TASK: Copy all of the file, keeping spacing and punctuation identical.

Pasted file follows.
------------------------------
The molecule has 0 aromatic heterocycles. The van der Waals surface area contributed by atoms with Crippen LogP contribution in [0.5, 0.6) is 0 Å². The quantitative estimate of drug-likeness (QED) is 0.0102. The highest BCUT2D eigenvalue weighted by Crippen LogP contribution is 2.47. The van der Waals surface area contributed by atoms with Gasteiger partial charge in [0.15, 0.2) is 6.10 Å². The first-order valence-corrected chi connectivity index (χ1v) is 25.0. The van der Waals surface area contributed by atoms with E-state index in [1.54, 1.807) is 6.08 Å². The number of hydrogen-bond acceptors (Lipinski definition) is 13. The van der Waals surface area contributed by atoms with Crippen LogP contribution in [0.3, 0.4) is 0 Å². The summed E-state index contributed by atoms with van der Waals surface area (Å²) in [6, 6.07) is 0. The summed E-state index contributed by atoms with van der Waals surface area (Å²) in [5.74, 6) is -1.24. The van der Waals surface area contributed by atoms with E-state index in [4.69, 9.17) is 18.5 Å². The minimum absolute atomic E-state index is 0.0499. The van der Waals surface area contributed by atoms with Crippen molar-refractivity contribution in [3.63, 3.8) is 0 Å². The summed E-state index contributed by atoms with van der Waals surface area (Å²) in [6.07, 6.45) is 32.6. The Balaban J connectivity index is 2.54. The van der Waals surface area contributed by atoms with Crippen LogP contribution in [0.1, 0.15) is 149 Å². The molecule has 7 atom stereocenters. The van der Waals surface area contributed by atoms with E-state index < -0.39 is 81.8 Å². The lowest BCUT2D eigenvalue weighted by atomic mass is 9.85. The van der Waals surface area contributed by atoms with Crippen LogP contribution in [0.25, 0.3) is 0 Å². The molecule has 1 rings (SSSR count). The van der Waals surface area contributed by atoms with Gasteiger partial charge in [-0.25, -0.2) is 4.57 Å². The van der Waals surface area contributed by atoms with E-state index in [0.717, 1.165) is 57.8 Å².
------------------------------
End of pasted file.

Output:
The molecule has 0 aromatic heterocycles. The van der Waals surface area contributed by atoms with Crippen LogP contribution in [0.5, 0.6) is 0 Å². The quantitative estimate of drug-likeness (QED) is 0.0102. The highest BCUT2D eigenvalue weighted by Crippen LogP contribution is 2.47. The van der Waals surface area contributed by atoms with Gasteiger partial charge in [0.15, 0.2) is 6.10 Å². The first-order valence-corrected chi connectivity index (χ1v) is 25.0. The van der Waals surface area contributed by atoms with E-state index in [1.54, 1.807) is 6.08 Å². The number of hydrogen-bond acceptors (Lipinski definition) is 13. The van der Waals surface area contributed by atoms with Crippen LogP contribution in [0.3, 0.4) is 0 Å². The summed E-state index contributed by atoms with van der Waals surface area (Å²) in [6, 6.07) is 0. The summed E-state index contributed by atoms with van der Waals surface area (Å²) in [5.74, 6) is -1.24. The van der Waals surface area contributed by atoms with E-state index in [4.69, 9.17) is 18.5 Å². The minimum absolute atomic E-state index is 0.0499. The van der Waals surface area contributed by atoms with Crippen molar-refractivity contribution in [3.63, 3.8) is 0 Å². The summed E-state index contributed by atoms with van der Waals surface area (Å²) in [6.07, 6.45) is 32.6. The Balaban J connectivity index is 2.54. The van der Waals surface area contributed by atoms with Crippen LogP contribution in [0.1, 0.15) is 149 Å². The molecule has 7 atom stereocenters. The van der Waals surface area contributed by atoms with E-state index < -0.39 is 81.8 Å². The lowest BCUT2D eigenvalue weighted by atomic mass is 9.85. The van der Waals surface area contributed by atoms with Crippen LogP contribution in [0.25, 0.3) is 0 Å². The molecule has 1 rings (SSSR count). The van der Waals surface area contributed by atoms with Gasteiger partial charge in [-0.25, -0.2) is 4.57 Å². The van der Waals surface area contributed by atoms with E-state index in [0.717, 1.165) is 57.8 Å².